Many would agree that this is good book, even profound - it just wasn't a good fit for me. It was recommended on Writing Excuses, and I've heard that many people consider it one of their favorites and absolutely love it, so don't let me discourage anyone who wants to read it. I might have enjoyed it more if I knew my Greek/Roman history better. I'm sure that there is a lot more meaning here than I am getting. It reminded me somewhat of Nietszche, mostly for the idea that human belief creates realities. There was a lot of metaphorical and interesting word plays and the portrayal of the various gods was as amusing as I'd heard it described.
A few things that made it difficult for me to read: There were at least three sex scenes and lots of language. Lots. Of. Language. Language I can understand, in military books, for example. But this was just a lot of language in ordinary scenarios, sometimes taking up a whole line with the f word repeated 3-4 times, or 40% of certain paragraphs of dialogue being obscenities. That's more frustrating. I'm pretty sure it beat Snow Crash. *ponders* And, except for one, the sex scenes didn't seem to be important to the plot at all. However, I could have borne with that better, if I had found the plot more engaging. What really made it rough to finish was that the premise of the book wasn't compelling to me: that of the old gods fighting the new ones. It was amusing though.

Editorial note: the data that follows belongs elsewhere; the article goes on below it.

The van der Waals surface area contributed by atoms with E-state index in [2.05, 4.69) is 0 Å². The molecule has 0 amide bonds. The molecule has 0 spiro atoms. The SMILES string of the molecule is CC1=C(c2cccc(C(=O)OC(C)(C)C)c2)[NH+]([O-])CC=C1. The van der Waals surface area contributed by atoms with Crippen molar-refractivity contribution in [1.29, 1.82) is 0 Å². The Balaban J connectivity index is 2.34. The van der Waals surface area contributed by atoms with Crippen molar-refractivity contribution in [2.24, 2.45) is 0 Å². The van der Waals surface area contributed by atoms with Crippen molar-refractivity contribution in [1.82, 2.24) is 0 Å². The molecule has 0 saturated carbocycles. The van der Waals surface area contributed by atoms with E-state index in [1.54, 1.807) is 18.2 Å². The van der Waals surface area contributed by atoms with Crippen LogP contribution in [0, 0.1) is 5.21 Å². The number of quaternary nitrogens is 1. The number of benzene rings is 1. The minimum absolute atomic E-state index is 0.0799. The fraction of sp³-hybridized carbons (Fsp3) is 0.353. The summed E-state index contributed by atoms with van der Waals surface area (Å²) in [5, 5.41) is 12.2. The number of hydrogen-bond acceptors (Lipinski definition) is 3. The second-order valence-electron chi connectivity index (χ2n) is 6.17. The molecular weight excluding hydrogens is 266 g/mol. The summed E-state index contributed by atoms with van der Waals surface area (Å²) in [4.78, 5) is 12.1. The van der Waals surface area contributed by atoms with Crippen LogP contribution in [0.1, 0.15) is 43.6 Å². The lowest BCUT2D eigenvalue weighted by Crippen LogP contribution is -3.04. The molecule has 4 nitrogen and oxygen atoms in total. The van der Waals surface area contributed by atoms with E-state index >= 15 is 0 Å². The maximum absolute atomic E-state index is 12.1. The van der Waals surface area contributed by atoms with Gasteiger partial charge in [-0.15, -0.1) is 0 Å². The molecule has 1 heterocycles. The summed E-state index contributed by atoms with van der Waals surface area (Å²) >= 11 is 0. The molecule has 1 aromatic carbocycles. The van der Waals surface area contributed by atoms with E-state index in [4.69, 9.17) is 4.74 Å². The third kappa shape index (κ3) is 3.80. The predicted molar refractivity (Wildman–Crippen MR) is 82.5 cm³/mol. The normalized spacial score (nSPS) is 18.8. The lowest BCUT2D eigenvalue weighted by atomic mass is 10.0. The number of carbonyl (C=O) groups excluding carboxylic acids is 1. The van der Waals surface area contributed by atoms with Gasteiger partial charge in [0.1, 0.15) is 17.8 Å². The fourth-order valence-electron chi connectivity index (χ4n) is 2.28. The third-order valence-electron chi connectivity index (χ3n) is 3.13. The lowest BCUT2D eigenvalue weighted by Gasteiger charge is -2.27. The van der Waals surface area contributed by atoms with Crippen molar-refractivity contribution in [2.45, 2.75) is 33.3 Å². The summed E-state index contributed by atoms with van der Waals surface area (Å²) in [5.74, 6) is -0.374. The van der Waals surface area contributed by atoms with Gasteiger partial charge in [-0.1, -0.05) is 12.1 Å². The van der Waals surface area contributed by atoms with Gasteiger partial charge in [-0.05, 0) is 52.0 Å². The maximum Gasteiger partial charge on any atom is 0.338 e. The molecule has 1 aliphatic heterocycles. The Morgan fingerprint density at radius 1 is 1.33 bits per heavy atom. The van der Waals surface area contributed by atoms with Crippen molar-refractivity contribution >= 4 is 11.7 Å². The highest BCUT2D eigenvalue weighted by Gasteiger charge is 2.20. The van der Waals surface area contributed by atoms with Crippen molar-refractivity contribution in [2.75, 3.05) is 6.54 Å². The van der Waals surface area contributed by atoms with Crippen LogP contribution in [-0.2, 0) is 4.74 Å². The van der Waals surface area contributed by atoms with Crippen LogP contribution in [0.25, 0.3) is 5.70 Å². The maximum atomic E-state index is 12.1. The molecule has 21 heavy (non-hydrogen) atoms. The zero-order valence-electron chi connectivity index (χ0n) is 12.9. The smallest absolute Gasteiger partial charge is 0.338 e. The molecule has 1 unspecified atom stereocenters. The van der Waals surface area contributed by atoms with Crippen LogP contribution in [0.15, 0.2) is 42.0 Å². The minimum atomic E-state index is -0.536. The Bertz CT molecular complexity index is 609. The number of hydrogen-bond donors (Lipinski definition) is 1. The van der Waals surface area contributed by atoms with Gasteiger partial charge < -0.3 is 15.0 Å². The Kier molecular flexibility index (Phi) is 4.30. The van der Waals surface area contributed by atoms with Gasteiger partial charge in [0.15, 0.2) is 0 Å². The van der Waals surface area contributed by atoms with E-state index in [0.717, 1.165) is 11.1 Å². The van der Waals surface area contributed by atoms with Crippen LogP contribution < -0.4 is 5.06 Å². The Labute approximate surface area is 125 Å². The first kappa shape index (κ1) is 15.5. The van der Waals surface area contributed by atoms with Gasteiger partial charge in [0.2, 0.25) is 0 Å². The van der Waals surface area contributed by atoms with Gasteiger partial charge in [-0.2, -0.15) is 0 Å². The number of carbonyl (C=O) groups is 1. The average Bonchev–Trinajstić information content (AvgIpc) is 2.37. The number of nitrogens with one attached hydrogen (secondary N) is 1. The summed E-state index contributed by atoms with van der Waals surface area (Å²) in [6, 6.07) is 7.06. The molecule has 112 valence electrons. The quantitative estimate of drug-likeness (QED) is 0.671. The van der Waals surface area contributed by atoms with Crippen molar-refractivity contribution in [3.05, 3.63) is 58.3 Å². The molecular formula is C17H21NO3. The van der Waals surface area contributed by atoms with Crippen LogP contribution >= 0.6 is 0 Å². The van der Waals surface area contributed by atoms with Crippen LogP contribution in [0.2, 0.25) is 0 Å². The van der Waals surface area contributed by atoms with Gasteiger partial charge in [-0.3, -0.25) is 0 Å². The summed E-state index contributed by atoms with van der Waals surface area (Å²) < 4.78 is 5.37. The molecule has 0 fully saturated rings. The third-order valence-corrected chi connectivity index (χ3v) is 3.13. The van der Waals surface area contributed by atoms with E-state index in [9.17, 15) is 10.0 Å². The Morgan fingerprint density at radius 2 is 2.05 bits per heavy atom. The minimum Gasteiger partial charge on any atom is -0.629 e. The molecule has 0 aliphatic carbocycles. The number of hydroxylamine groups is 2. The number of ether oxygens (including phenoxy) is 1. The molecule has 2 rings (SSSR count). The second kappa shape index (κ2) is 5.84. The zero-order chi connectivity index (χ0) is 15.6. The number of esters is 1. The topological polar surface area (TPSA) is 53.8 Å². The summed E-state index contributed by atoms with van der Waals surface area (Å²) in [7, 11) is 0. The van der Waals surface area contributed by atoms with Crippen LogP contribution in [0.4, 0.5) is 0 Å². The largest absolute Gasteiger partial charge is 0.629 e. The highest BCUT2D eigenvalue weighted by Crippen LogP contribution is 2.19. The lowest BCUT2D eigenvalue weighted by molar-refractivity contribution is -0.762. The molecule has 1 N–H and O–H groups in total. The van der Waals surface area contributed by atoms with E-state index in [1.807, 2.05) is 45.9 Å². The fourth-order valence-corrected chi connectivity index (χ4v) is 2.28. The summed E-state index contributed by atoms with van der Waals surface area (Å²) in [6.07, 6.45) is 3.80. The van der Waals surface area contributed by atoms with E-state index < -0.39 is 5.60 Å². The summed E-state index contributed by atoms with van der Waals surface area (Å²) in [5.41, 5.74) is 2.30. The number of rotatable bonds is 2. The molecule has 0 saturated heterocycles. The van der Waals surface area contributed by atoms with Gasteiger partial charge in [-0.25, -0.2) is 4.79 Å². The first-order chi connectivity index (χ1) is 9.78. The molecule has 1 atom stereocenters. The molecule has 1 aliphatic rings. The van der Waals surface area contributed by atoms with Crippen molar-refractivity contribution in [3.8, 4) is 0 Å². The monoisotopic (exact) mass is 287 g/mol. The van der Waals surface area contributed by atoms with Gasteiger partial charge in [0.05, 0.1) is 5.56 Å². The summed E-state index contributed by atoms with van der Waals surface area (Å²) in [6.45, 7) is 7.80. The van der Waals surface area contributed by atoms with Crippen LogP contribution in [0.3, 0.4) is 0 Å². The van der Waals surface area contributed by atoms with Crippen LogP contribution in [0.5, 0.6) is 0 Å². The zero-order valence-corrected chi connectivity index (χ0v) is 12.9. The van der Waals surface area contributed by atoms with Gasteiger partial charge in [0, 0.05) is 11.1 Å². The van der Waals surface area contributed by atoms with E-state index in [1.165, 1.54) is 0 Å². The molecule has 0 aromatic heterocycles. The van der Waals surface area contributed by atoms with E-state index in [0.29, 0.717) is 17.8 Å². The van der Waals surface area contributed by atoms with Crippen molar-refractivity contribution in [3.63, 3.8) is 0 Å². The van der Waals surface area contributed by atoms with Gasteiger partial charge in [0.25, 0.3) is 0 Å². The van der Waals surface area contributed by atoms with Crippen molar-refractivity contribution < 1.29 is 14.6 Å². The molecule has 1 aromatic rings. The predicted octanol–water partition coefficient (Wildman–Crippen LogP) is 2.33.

It was definitely one of the strangest books I've ever read, and I rather enjoyed wondering what else completely weird would happen. You never knew what to expect. I'm a fan of the strange, and Gaiman does that REALLY well. Although it was interesting and even suspenseful, I couldn't get into it and I felt a resistance to reading it. I enjoyed Gaiman's Neverwhere a lot more. By the end, the reader did eventually get to figure out most of what had been going on. It just took about 80% of the book to start answering questions. And, it was kind of sad, but I didn't mind that so much.
I have to say this for Gaiman - his use of metaphors is without parallel, and his descriptions are as unique as they are excellent. I love that about him. No one else writes like him. The ways he describes things are bizarre, but also apt, and gives a crystal clear picture of a thing, sound, smell, or sight in one's mind. I would like to take some of that quality, for improving my own writing. I have a LOT of trouble with descriptions - it's probably my weakest area.